Anger and fear

I'm often impressed how parents know by intuition and experience what research later confirms: Emotional perception in eating disorders.

So many families, ours included, learned to diffuse the escalation of fear/anger/fear between ourselves and our kids by adopting (faking, if necessary) an impassive and unruffled face to ED.

I doubt any parent gets through the experience of supporting a loved one through eating disorder recovery without getting mad. What we're really angry about is how the illness steals our child's intellect and abuses his/her emotions and isolates them in a maze of self-destruction. We're angry at our inability to reach them, and often at the difficulty of finding clinical support. It is more about fear than anything.

Ideally, we learn early on about "externalizing" the illness so we see the thoughts and behaviors as "ED" and not as our child - this diffuses our anger and lets us hate the illness while still loving our child. But anger slips through, driven by fear, and we raise our voice or get sullen or stomp away. We make threats we're terrified to make good on. We strike out at our spouses for being more or less angry at ED than we are.

What eventually becomes clear to many families, and certainly to my husband and I, was that our daughter perceived any negative emotion on our part as anger, and it frightened her. Her fear drove our fear. I've often heard people during their illness speak of feeling hated or looked down on by seemingly benign and caring gestures by families - even the phrase "I'm worried about you" is taken in as a criticism and as anger.

ED puts patients in a perfect box: it blinds the person to declining health, re-frames the concern of others as hostility, and in a perfect coup transforms the patient's own fears into expressions of anger toward those trying to help.

Mothers and fathers are the perfect people to end this cycle, to stand in the stream of terror and anger and return nothing but Buddha-like calm. It works, and often we are more amazed than anyone!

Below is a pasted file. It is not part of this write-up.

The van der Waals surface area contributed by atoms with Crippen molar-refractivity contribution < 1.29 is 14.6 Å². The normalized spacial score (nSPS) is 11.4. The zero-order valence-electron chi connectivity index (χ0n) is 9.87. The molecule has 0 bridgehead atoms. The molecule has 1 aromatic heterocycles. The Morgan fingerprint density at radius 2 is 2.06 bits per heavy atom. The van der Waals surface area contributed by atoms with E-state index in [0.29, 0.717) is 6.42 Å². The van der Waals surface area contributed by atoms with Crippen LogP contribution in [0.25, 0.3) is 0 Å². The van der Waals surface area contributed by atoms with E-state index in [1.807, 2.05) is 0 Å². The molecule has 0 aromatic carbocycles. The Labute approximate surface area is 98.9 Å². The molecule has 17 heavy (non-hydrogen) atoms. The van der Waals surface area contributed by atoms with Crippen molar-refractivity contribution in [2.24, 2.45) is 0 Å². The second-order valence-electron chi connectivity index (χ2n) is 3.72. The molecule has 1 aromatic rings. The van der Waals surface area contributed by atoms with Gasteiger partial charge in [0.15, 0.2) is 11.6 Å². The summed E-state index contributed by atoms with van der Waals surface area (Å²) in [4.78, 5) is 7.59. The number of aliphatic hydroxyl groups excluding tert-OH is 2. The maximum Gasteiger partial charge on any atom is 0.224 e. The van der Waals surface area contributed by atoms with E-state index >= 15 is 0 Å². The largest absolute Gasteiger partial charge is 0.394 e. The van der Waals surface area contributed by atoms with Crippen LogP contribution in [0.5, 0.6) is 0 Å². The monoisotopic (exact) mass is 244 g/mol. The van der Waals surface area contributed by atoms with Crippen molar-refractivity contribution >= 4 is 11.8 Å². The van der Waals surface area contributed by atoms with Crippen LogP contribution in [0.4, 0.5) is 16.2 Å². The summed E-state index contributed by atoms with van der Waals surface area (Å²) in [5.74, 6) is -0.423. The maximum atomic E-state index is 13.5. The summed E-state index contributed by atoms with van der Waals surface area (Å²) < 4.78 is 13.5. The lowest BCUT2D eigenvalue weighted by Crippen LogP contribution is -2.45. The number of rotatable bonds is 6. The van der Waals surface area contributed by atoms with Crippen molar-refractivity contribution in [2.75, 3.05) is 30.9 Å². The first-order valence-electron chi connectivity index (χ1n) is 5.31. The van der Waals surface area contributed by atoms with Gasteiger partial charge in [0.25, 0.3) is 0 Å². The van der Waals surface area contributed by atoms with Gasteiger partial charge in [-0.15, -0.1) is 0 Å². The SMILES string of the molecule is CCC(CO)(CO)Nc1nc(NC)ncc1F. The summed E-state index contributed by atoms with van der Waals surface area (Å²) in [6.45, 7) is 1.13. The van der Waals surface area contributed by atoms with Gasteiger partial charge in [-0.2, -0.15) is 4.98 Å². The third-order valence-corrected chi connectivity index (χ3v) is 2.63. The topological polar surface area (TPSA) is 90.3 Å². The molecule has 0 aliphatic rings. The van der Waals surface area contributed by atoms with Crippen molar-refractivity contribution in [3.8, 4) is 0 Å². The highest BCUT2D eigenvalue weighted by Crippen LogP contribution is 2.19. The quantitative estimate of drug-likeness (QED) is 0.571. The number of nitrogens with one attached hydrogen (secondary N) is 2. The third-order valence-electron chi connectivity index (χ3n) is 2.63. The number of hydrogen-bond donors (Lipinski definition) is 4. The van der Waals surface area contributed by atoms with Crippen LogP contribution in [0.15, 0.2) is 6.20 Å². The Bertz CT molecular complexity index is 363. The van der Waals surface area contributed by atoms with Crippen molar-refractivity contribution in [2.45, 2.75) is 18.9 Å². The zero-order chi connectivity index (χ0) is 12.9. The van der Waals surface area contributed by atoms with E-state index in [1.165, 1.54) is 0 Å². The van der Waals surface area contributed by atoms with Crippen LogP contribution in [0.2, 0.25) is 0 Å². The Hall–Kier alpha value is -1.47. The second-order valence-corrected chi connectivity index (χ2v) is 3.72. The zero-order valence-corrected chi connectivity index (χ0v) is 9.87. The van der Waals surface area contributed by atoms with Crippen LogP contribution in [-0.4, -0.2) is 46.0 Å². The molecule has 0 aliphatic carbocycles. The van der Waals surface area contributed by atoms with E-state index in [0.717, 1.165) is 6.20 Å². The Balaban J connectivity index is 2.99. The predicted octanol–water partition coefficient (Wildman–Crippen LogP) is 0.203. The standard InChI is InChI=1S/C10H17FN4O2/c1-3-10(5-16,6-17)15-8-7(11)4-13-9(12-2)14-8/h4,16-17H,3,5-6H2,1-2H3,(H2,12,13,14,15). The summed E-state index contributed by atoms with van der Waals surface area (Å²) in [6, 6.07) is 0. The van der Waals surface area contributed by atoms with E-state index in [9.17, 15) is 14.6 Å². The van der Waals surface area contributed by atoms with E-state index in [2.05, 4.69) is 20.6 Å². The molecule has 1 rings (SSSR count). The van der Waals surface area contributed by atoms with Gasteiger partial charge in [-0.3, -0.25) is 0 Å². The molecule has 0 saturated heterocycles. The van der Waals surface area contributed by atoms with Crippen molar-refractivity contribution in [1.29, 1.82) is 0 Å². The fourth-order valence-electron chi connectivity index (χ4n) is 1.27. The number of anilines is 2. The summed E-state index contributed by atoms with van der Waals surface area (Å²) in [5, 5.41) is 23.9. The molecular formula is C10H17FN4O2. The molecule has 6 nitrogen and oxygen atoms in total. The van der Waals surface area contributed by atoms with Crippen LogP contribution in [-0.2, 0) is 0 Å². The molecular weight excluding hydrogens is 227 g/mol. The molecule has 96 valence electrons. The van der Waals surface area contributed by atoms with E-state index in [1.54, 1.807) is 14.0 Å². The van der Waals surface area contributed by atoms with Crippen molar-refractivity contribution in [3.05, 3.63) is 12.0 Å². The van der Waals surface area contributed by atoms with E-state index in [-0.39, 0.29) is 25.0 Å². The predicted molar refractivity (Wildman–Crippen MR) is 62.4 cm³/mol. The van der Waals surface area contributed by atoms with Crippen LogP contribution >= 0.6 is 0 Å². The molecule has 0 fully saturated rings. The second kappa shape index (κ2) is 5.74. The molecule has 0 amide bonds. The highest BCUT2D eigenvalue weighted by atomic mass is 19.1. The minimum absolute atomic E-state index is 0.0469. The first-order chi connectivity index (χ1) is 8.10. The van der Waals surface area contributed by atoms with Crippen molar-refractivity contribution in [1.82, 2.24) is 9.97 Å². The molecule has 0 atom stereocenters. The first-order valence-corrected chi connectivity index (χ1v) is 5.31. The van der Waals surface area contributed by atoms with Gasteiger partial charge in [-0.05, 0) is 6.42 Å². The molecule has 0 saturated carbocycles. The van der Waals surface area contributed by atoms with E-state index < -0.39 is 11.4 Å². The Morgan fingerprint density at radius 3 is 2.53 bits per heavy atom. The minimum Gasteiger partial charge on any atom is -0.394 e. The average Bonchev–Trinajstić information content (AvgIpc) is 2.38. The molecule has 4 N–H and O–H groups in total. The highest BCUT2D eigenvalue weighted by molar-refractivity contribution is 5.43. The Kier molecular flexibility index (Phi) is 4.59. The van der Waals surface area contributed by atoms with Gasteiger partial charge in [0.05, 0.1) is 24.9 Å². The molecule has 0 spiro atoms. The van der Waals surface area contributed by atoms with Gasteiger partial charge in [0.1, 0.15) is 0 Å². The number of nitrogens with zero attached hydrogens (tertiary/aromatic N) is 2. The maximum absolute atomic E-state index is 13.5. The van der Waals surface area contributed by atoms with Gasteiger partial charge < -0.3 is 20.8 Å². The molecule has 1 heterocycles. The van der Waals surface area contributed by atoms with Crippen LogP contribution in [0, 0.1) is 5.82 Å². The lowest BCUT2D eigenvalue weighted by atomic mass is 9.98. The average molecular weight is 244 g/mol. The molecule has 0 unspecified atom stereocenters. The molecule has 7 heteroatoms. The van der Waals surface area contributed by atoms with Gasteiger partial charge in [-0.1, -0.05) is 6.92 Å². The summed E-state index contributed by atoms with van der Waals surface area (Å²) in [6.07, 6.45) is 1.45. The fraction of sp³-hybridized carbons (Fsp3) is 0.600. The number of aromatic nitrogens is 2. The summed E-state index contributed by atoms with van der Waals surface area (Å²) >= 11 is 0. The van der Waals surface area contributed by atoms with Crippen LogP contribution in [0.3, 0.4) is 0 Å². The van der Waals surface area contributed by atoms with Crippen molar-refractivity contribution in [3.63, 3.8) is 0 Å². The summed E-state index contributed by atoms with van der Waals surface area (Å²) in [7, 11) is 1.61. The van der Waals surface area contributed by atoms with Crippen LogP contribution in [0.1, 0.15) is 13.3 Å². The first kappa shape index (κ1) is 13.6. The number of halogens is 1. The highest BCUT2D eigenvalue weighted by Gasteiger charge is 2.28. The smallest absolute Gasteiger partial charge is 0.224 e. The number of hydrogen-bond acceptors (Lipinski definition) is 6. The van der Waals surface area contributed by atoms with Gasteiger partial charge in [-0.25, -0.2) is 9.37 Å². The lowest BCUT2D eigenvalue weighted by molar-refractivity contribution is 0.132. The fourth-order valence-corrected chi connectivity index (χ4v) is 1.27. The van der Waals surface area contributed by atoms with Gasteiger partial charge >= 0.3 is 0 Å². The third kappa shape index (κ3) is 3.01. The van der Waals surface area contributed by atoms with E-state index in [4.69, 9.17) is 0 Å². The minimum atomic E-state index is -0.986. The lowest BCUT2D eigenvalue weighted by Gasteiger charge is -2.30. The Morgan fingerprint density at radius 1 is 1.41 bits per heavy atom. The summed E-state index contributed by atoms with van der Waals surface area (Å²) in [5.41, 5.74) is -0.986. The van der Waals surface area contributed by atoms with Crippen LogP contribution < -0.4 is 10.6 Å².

1. Laura, I couldn't agree more as the turning point and key to our d's recovery is when I could Face my Greatest Fear, "ED". When I could separate the illness from my d, Stand Up to ED,Show No Fear,remain firm and consistent yet very,calm and "off the Wave", we began to see a shift in our d's recovery process..

  2. I'd only change one thing in this post "Mothers and fathers CAN BE the perfect people to end this cycle, to stand in the stream of terror and anger and return nothing but Buddha-like calm" - they can be the worst people at it, especially when they have little help advice and support in doing it - and then of course they can inadvertently feed the ED. As Janet Treasure's team state, parents don't cause eating disorders, but they can perpetuate them if their fear leads them to become screaming banshees or shivering amoeba.

  3. hi Laura, I was just wondering how in the world you find all of these amazing articles?
    I'm living on student wages so I'm pretty much slumming it right now but I dolled out the bucks for this one.

  4. Janet Treasure describes this as "Emotional Intelligence", following our innate intuitive parenting instincts.

    If we allow fear and anger to dominate our emotions then the ED abounds. Treasures (and Zucker) work has helped parents identify emotional reactions which can perpetuate the illness. I believe some therapist may struggle with this as well leaving patients searching for a therapist they trust.

    "To conquer fear is the beginning of wisdom" Bertrand Russell

  5. LTA - I subscribe to a number of automatic alerts for new research (PubMed, for example). Then if I want to read the whole paper, my library allows me access a lot of full text papers - and then I do end up spending money to get others. I envy my friends who are affiliated with universities.... free full text!

  6. LTA,

    Laura's right- your local public library might have subscriptions to some of these journals. The best thing to do is just ask if they subscribe to academic research journals, and if they can give you a listing. I have limited subscription access through work, and then just beg friends who are still in school for the rest. :)

  7. My children don't have eating disorders, but I do have opportunities frequently to try to keep calm while they're upset. It helps in a variety of ways, I think: They learn that they can express distress without bringing me down; they learn that I can withstand their emotions, and so maybe they can, too; I think more clearly when I'm calm; and I feel better when I"m calm and don't get sucked in.

  8. oh wow, that would be a great idea, checking if my school had something like that,
    thanks so much

  9. I can't get at the whole article (although I am working on it) but reading the abstract made me wonder - if those suffering from restrictive AN were MORE alarmed by anger, and those with BN were LESS, what would be the reaction of those with binge-purge AN or similar variations of EDNOS? If it was, as I predict, highly changeable, then might that complicate things further? Or am I just looking for excuses for myself?

  10. M, I think you've probably nailed it. All the impulsivity and rapid shifting has GOT to complicate how we react and how clinicians frame the issues and diagnosis, right?


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